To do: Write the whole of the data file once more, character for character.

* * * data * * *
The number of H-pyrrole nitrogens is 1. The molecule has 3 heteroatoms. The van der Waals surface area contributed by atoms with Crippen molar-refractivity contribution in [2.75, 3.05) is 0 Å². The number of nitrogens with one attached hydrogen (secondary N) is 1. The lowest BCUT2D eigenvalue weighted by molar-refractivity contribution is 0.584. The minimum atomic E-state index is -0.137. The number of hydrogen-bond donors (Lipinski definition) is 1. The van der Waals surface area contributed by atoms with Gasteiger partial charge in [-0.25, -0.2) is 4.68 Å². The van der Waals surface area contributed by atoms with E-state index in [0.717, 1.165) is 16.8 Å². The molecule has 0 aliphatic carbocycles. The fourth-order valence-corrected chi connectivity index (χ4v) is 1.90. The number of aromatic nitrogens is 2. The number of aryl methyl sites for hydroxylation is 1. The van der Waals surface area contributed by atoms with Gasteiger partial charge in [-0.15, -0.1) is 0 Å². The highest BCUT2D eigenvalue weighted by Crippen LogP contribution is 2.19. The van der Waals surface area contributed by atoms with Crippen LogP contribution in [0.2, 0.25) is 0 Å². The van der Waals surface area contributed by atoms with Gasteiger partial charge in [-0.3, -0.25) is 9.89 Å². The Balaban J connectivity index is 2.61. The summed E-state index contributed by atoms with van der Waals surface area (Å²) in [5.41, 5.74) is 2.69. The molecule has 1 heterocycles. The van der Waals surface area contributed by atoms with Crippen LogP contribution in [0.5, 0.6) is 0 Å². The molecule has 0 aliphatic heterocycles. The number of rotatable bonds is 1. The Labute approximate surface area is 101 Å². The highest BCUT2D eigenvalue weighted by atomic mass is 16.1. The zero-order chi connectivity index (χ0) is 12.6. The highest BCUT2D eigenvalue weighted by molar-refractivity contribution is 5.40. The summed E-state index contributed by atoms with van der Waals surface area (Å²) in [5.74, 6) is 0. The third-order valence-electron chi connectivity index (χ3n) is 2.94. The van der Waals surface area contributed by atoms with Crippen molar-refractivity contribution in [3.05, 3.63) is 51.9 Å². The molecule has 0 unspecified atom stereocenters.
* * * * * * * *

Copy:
The number of H-pyrrole nitrogens is 1. The molecule has 3 heteroatoms. The van der Waals surface area contributed by atoms with Crippen molar-refractivity contribution in [2.75, 3.05) is 0 Å². The number of nitrogens with one attached hydrogen (secondary N) is 1. The lowest BCUT2D eigenvalue weighted by molar-refractivity contribution is 0.584. The minimum atomic E-state index is -0.137. The number of hydrogen-bond donors (Lipinski definition) is 1. The van der Waals surface area contributed by atoms with Gasteiger partial charge in [-0.25, -0.2) is 4.68 Å². The van der Waals surface area contributed by atoms with E-state index in [0.717, 1.165) is 16.8 Å². The molecule has 0 aliphatic carbocycles. The fourth-order valence-corrected chi connectivity index (χ4v) is 1.90. The number of aromatic nitrogens is 2. The number of aryl methyl sites for hydroxylation is 1. The van der Waals surface area contributed by atoms with Gasteiger partial charge in [-0.15, -0.1) is 0 Å². The highest BCUT2D eigenvalue weighted by Crippen LogP contribution is 2.19. The van der Waals surface area contributed by atoms with Crippen LogP contribution in [0.2, 0.25) is 0 Å². The van der Waals surface area contributed by atoms with Gasteiger partial charge in [-0.3, -0.25) is 9.89 Å². The Balaban J connectivity index is 2.61. The summed E-state index contributed by atoms with van der Waals surface area (Å²) in [5.41, 5.74) is 2.69. The molecule has 1 heterocycles. The van der Waals surface area contributed by atoms with Crippen LogP contribution in [0.5, 0.6) is 0 Å². The molecule has 0 aliphatic heterocycles. The number of rotatable bonds is 1. The Labute approximate surface area is 101 Å². The highest BCUT2D eigenvalue weighted by atomic mass is 16.1. The zero-order chi connectivity index (χ0) is 12.6. The highest BCUT2D eigenvalue weighted by molar-refractivity contribution is 5.40. The summed E-state index contributed by atoms with van der Waals surface area (Å²) in [5.74, 6) is 0. The third-order valence-electron chi connectivity index (χ3n) is 2.94. The van der Waals surface area contributed by atoms with Crippen molar-refractivity contribution in [3.05, 3.63) is 51.9 Å². The molecule has 0 unspecified atom stereocenters.